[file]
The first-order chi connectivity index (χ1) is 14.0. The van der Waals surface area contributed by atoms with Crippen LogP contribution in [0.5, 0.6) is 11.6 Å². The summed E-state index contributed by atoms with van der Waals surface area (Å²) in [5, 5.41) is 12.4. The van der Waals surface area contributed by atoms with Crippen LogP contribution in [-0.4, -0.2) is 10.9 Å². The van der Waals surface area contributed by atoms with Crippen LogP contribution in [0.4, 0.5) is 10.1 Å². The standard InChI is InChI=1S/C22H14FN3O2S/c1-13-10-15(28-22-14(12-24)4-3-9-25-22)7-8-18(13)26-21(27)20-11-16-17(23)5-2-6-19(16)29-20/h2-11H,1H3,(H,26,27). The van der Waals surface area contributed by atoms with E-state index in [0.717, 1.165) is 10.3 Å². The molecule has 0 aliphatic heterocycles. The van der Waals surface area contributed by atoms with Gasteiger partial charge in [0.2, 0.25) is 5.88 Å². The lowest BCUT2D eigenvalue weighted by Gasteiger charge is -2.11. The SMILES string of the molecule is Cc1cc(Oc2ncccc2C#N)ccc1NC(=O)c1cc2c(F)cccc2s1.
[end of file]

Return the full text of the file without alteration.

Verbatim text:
The first-order chi connectivity index (χ1) is 14.0. The van der Waals surface area contributed by atoms with Crippen LogP contribution in [0.5, 0.6) is 11.6 Å². The summed E-state index contributed by atoms with van der Waals surface area (Å²) in [5, 5.41) is 12.4. The van der Waals surface area contributed by atoms with Crippen LogP contribution in [-0.4, -0.2) is 10.9 Å². The van der Waals surface area contributed by atoms with Crippen LogP contribution in [0.4, 0.5) is 10.1 Å². The standard InChI is InChI=1S/C22H14FN3O2S/c1-13-10-15(28-22-14(12-24)4-3-9-25-22)7-8-18(13)26-21(27)20-11-16-17(23)5-2-6-19(16)29-20/h2-11H,1H3,(H,26,27). The van der Waals surface area contributed by atoms with E-state index in [0.717, 1.165) is 10.3 Å². The molecule has 0 aliphatic heterocycles. The van der Waals surface area contributed by atoms with Gasteiger partial charge in [0.2, 0.25) is 5.88 Å². The lowest BCUT2D eigenvalue weighted by Gasteiger charge is -2.11. The SMILES string of the molecule is Cc1cc(Oc2ncccc2C#N)ccc1NC(=O)c1cc2c(F)cccc2s1.